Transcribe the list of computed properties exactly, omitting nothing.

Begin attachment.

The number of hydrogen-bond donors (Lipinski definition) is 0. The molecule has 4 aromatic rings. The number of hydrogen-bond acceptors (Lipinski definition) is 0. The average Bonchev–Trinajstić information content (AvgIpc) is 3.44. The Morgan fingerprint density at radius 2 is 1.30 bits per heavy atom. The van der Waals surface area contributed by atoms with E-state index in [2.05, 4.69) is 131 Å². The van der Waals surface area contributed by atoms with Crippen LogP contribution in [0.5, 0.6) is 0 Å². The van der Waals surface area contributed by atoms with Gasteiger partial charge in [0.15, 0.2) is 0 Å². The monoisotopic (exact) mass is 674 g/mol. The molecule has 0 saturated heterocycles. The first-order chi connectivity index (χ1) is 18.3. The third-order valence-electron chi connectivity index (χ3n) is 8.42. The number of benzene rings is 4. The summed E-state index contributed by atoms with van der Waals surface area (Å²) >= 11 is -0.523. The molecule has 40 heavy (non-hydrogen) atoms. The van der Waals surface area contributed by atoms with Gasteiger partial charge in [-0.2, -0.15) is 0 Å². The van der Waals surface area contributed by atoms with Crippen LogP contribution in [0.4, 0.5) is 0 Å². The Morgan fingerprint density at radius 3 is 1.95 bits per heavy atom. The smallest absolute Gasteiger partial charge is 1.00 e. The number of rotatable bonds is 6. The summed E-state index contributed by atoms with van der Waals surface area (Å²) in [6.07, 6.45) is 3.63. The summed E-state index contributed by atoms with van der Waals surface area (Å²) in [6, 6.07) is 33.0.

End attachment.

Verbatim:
The number of hydrogen-bond donors (Lipinski definition) is 0. The molecule has 4 aromatic rings. The number of hydrogen-bond acceptors (Lipinski definition) is 0. The average Bonchev–Trinajstić information content (AvgIpc) is 3.44. The Morgan fingerprint density at radius 2 is 1.30 bits per heavy atom. The van der Waals surface area contributed by atoms with E-state index in [2.05, 4.69) is 131 Å². The van der Waals surface area contributed by atoms with Crippen LogP contribution in [0.5, 0.6) is 0 Å². The van der Waals surface area contributed by atoms with Gasteiger partial charge in [0.15, 0.2) is 0 Å². The monoisotopic (exact) mass is 674 g/mol. The molecule has 0 saturated heterocycles. The first-order chi connectivity index (χ1) is 18.3. The third-order valence-electron chi connectivity index (χ3n) is 8.42. The number of benzene rings is 4. The summed E-state index contributed by atoms with van der Waals surface area (Å²) >= 11 is -0.523. The molecule has 40 heavy (non-hydrogen) atoms. The van der Waals surface area contributed by atoms with Gasteiger partial charge in [-0.2, -0.15) is 0 Å². The van der Waals surface area contributed by atoms with Crippen LogP contribution in [0.4, 0.5) is 0 Å². The Morgan fingerprint density at radius 3 is 1.95 bits per heavy atom. The smallest absolute Gasteiger partial charge is 1.00 e. The number of rotatable bonds is 6. The summed E-state index contributed by atoms with van der Waals surface area (Å²) in [6.07, 6.45) is 3.63. The summed E-state index contributed by atoms with van der Waals surface area (Å²) in [6, 6.07) is 33.0.